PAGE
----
If you’re a prairie kind of person, some ordinary flat-lander, and if you consider Iowa’s rolling landscape as the very definition of normal, then you can’t help but think of the Loess Hills as totally bonkers. I might be mistaken, but the Hills’ Preparation Canyon–yes, canyon–may well be the only really royal gorge between the far end of the state and the mighty Mississippi way out east.
It’s no gulch, and no gully either. If you ask me, canyon is pushing it a bit, but not much.
A couple of days ago, I sat right here, engine running, and told myself I didn’t want to go down this road because getting back up to the gravel I was on seemed too much to risk. Preparation Canyon State Park is not plain-old Iowa. It’s an anomaly, an aberration, an abnormality. Topographically speaking, it’s, well, as eccentric as Charles B. Johnson, the whacky pioneer who named it what he did, long before the ointment existed (well, you know).
To be fair, in the 1830s just about everything and everyone who came out of the neighborhood of Rochester, New York was more than a little religiously whacky, some more appreciably bizarre than others to be sure. The Second Great Awakening hit the place like a meteor and pushed everything out of whack, so much so that even today the region surrounding the Erie Canal is spoken of as “the burned-over district,” a place so wracked by religious enthusiasm, few men or women in the neighborhood could keep their feet down on a square foot of good earth.
The “burned-over district” is the place Charles B. Johnson called home until he got out here, western Iowa, to the canyon where he and his own peculiar Mormon cult put down roots, a group he called “Jehovah’s Presbytery of Zion.” Preparation Canyon got its name from Johnson, a nutty prophet who determined that his people–maybe fifty or sixty families’ worth–would live right here in “preparation” for Zion, which Johnson declared, would be even more beautiful.
And the idea worked. . .for a while. Johnson declared in no uncertain terms that true righteousness would require total selflessness in a pledge the community of God required of every last member. Each and all, they were to give all they had into a royal pot deep as the canyon itself. God told Johnson, he told them, that he was himself a kind of reincarnation of Ephraim, from the Bible, proclaimed by God to determine the righteous use of all that money.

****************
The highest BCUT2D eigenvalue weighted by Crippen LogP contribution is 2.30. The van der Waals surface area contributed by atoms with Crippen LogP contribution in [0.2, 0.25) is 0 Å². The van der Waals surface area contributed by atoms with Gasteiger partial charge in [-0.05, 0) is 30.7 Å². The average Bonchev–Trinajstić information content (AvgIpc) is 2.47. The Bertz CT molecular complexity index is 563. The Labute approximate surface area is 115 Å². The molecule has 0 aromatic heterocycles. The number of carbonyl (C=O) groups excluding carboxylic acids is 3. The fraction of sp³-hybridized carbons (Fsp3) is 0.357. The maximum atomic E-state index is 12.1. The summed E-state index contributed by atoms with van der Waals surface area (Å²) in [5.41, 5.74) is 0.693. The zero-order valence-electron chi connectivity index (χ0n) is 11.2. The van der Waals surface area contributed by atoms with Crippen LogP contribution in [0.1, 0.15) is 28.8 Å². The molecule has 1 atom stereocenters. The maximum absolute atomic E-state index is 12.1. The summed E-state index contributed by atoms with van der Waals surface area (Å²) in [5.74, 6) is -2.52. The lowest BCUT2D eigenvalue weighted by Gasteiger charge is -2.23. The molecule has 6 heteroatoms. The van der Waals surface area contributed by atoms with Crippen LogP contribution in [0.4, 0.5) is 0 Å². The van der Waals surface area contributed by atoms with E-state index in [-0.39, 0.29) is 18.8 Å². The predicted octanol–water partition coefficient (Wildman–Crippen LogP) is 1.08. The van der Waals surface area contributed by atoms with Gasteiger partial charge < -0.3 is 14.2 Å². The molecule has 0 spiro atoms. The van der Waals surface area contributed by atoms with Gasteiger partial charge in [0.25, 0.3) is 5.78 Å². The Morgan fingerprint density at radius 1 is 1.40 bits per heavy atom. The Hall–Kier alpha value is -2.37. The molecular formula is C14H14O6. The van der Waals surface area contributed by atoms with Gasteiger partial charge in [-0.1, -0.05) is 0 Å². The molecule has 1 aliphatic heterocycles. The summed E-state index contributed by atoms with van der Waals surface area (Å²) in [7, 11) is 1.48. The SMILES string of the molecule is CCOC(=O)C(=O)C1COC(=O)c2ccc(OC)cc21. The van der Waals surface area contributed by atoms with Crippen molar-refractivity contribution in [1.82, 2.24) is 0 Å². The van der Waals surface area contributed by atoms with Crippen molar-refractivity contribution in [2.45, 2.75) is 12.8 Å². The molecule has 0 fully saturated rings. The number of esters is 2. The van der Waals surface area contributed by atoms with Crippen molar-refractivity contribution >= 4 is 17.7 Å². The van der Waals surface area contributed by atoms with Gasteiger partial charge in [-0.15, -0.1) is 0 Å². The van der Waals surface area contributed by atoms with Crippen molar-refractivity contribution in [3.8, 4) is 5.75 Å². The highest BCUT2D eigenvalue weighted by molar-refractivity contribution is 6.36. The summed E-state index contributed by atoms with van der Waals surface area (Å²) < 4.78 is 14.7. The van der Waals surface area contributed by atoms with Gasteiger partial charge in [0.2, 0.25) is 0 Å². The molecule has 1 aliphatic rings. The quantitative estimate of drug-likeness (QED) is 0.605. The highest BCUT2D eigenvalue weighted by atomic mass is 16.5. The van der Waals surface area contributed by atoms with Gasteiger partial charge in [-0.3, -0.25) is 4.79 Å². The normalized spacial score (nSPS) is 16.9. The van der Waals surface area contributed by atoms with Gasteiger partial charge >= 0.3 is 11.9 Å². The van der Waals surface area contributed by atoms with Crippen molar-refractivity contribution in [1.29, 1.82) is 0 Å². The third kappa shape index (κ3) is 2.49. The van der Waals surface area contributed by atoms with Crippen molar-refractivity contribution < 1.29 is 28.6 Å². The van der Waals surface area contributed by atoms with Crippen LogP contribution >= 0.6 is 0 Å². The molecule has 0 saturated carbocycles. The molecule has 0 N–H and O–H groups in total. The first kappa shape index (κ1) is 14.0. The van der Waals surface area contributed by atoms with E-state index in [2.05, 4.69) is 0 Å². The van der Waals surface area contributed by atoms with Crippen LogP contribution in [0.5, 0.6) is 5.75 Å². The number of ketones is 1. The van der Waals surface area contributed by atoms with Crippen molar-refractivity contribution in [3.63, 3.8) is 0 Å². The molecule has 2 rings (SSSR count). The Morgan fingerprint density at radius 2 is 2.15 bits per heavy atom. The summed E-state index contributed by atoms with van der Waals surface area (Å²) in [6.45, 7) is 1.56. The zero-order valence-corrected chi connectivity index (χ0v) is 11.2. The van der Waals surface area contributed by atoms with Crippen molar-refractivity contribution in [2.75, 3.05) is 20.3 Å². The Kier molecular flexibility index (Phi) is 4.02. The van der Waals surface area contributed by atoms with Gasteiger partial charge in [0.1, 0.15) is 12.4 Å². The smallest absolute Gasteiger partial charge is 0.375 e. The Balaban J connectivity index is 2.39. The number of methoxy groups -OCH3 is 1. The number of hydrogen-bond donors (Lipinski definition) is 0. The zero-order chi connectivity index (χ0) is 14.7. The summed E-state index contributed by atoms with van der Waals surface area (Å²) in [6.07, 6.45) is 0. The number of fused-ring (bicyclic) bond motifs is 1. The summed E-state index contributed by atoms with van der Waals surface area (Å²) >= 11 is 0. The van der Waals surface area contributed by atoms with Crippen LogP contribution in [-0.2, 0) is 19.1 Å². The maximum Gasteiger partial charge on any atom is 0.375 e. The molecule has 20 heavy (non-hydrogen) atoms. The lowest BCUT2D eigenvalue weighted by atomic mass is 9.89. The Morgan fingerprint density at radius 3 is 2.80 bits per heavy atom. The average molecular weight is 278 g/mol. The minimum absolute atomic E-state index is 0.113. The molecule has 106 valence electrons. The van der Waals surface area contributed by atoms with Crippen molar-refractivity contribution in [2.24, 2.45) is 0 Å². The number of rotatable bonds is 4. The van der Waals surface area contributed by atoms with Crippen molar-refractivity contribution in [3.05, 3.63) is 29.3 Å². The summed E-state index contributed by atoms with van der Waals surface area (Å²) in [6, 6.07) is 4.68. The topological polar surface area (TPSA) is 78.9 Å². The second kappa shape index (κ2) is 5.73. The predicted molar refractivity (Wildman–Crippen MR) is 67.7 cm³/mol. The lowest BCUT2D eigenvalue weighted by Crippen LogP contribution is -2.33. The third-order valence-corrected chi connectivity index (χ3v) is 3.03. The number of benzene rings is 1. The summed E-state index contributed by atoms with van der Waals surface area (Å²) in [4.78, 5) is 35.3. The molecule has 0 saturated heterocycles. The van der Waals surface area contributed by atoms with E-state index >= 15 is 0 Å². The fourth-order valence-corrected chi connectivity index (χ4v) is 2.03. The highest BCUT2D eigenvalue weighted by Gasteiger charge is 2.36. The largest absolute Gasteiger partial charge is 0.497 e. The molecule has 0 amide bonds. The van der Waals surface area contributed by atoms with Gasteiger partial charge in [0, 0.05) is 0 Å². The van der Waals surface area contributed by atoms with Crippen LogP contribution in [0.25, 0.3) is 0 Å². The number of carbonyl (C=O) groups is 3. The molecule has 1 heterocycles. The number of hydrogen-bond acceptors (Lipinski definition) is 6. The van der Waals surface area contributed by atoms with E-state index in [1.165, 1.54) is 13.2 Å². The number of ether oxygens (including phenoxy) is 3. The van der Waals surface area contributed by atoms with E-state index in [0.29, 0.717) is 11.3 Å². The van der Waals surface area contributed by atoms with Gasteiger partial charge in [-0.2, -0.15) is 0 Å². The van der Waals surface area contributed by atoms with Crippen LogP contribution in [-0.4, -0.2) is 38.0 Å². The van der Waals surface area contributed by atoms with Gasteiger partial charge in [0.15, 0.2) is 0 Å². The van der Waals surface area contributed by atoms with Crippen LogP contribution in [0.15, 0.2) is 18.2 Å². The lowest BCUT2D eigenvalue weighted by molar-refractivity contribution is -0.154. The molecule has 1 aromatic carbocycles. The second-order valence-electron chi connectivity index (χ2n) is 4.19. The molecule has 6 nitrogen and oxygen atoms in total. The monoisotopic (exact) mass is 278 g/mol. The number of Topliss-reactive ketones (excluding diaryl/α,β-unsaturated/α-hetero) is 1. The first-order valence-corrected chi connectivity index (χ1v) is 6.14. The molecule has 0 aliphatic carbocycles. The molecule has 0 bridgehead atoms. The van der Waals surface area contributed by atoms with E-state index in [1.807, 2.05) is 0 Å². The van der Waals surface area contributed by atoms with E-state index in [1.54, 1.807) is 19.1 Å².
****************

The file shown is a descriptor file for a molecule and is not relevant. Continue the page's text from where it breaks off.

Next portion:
If you wondering how that turned out for them, consider this: Preparation, the town Johnson/Ephraim named and ran, is no more. It’s become a ghost town more than a century ago. Absolutely nothing or no one is left. What’s here is a canyon above a spread of prairie, and hills that’ll will, as they always have, take your breath away.
During the 1850s, when most of the Mormon nation was going west to another Zion, as yet undetermined, Johnson’s disciples were one of many subgroups who went out and into the great untrammeled wilderness of the west totally on their own. It was a kind of shotgun start to what would become “the Great Trek.” When Joseph Smith and his brother were killed in Illinois, the Latter Day Saints were leaderless. Brigham Young tried hard to wrest control from a whole scattering of loose canons like Charles B. Johnson. Wasn’t easy.
But Johnson didn’t trust polygamous Brigham, and he rather liked the canyon he’d named and the town he’d built. For several years Preparation prospered, included a skating rink even. But time–and the greed forever part of the human soul–worked against Johnson’s loony Zion dreams. When a few years passed, people didn’t sit still beneath the thumb of a self-proclaimed prophet, even if he claimed he was himself the reincarnate version of Ephraim. Eventually, even a prophet has to earn his keep by action, not simply by claiming divinity.
So today, Preparation, Iowa, is long gone, even though the name remains.
But let me tell you, you can be there even on a day that isn’t a bedlam of fall colors and still be transfixed. The place is gorgeous. Where creation all around is as stunning as it is in Preparation Canyon State Park, the views are so breath-takingly monumental that you can’t help but think Ephraim Johnson, the mad Mormon of Monona County, wasn’t a total lunatic.
I may be pushing it, but on an late October day with just enough puffy cloudiness lolling in from the west, even a prairie-person like me can’t help but think that any place this beautiful on the face of the earth has to be preparation for something divine, something really, really blessed.